You have to admire a mosquito’s persistence. No matter how many times you shoo her away, she refuses to leave until she has enough food to incubate her babies, and unfortunately, that food is your blood. While only 50 percent of the mosquitoes flying around will actually bite you, that’s enough to undo an otherwise pleasant summer evening. Although spray can go a long way (we especially like Organic Buzz Spray Bug Repellent), sometimes it just isn't enough. Read on to see six ways to brush off those pesky bugs.
According to entomologists, mosquitoes aren’t active when wind gusts exceed 10 miles per hour. Create your own windstorm with a rotating fan, which when set on high, should provide enough of a gust to keep bugs away. Plus, fans help dissipate the carbon dioxide you exhale and reduce body heat, both of which have been found to attract mosquitoes.
Speaking of body heat, an old Italian folktale claims that if you sleep with a pig in the room, you’re less likely to get bitten. Stick close to Babe and Wilbur, whose body temperatures run a few degrees higher than yours, and a mosquito is more likely to bite them than you. Perhaps not the most practical of strategies, but it's worth a try, if only to convince your landlord to put better screens in the windows.
Pigs not your thing? Try installing a bat house. While some scientists question the ability of bats to have a serious impact on mosquito populations, some species like the Little Brown Bat can eat anywhere from 500 to 1,000 mosquitoes in an hour. Bonus: Bats are important pollinators.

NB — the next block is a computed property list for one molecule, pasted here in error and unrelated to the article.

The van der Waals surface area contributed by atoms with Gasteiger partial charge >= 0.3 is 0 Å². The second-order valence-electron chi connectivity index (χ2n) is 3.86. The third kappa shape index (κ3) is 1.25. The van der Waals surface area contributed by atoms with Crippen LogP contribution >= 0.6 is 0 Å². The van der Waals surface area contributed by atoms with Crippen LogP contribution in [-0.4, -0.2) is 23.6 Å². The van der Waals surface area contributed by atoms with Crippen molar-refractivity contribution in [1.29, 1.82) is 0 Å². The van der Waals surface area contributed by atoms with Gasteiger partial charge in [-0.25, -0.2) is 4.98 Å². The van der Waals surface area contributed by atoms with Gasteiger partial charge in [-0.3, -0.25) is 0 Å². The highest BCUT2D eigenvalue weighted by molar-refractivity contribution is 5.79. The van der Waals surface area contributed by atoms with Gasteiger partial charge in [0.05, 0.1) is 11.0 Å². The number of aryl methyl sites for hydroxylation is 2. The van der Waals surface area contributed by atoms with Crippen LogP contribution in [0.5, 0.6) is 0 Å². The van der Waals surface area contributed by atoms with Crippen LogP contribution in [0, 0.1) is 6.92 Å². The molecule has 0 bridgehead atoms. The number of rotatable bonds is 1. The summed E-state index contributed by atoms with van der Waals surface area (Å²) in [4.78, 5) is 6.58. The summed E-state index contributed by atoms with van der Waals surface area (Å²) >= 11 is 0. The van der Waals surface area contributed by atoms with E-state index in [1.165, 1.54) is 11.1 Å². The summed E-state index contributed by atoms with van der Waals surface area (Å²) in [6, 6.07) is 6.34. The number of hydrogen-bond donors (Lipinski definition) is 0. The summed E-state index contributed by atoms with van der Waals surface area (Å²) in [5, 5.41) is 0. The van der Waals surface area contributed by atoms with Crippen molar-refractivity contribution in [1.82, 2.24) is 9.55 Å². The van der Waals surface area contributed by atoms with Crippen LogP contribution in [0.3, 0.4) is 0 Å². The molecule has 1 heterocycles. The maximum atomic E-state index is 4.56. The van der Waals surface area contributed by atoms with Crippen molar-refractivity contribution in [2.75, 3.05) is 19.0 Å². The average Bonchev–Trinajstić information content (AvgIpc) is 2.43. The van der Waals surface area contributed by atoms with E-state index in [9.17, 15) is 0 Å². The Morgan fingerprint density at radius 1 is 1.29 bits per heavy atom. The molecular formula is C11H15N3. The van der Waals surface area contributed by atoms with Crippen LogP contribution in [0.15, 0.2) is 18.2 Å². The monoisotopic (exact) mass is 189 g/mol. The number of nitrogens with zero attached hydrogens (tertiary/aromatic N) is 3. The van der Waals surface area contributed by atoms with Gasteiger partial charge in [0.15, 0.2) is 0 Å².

Related: Save A Bat, Save Your Summer
It has been scientifically proven that thiophenes, insecticidal compounds found in different species of marigolds, can kill mosquitoes. It’s hard to say if planting a bunch of marigolds around your backyard will expose the nasty critters to levels high enough to actually kill or deter them, though. Plant marigolds anyway, along with a variety of other native plants, herbs, and flowers because a biodiverse backyard will attract toads, dragonflies, hummingbirds, and other mosquito predators. And be sure to weed your garden and cut your grass frequently, so mosquitoes have less cover to hide in or rest on.
The most effective way to control mosquitoes is to kill them before they have a chance to grow into bloodsucking adults, and the best way to do that is to target their breeding grounds. "Mosquito dunks" sold at most home and garden stores contain a specific type of bacteria that’s harmless to humans but toxic to mosquito larvae and can be used in birdbaths and decorative ponds. Eliminating sources of standing water will help, as well, since mosquitoes can’t breed without water. Empty kiddie pools when not in use, keep trashcans upside down during rainstorms, and keep rain barrels covered.
According to Joey Green, author of Magic Health Remedies: 1,363 Quick-and-Easy Cures Using Everyday Brand-Name Products, you should turn to a tried-and-true baking ingredient to keep mosquitoes at bay. To repel mosquitoes, mix two teaspoons of pure vanilla extract and one cup of water in a trigger-spray bottle, and mist yourself with the fragrant solution.